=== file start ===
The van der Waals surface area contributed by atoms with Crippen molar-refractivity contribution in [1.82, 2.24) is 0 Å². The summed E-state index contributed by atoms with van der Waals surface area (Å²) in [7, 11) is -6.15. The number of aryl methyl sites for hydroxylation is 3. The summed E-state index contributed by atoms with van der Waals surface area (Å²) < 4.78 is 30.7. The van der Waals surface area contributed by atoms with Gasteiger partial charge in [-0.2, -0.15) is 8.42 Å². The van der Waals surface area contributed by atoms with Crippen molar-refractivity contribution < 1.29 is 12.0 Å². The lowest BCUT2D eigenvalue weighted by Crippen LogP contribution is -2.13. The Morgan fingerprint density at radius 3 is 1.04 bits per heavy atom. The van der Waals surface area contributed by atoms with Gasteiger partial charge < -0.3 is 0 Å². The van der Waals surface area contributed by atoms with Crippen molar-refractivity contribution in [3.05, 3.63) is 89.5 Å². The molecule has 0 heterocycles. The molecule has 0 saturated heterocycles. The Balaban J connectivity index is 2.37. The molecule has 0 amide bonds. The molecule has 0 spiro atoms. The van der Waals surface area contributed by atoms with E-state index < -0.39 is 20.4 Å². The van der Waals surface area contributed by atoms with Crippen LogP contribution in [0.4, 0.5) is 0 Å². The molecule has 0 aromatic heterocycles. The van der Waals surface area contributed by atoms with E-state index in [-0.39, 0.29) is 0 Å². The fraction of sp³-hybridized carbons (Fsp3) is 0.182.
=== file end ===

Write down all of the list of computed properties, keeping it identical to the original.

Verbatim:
The van der Waals surface area contributed by atoms with Crippen molar-refractivity contribution in [1.82, 2.24) is 0 Å². The summed E-state index contributed by atoms with van der Waals surface area (Å²) in [7, 11) is -6.15. The number of aryl methyl sites for hydroxylation is 3. The summed E-state index contributed by atoms with van der Waals surface area (Å²) < 4.78 is 30.7. The van der Waals surface area contributed by atoms with Gasteiger partial charge in [-0.2, -0.15) is 8.42 Å². The van der Waals surface area contributed by atoms with Crippen molar-refractivity contribution < 1.29 is 12.0 Å². The lowest BCUT2D eigenvalue weighted by Crippen LogP contribution is -2.13. The Morgan fingerprint density at radius 3 is 1.04 bits per heavy atom. The van der Waals surface area contributed by atoms with Gasteiger partial charge < -0.3 is 0 Å². The van der Waals surface area contributed by atoms with Crippen molar-refractivity contribution in [3.05, 3.63) is 89.5 Å². The molecule has 0 heterocycles. The molecule has 0 saturated heterocycles. The Balaban J connectivity index is 2.37. The molecule has 0 amide bonds. The molecule has 0 spiro atoms. The van der Waals surface area contributed by atoms with E-state index < -0.39 is 20.4 Å². The van der Waals surface area contributed by atoms with Crippen LogP contribution in [0.4, 0.5) is 0 Å². The molecule has 0 aromatic heterocycles. The van der Waals surface area contributed by atoms with E-state index in [-0.39, 0.29) is 0 Å². The fraction of sp³-hybridized carbons (Fsp3) is 0.182.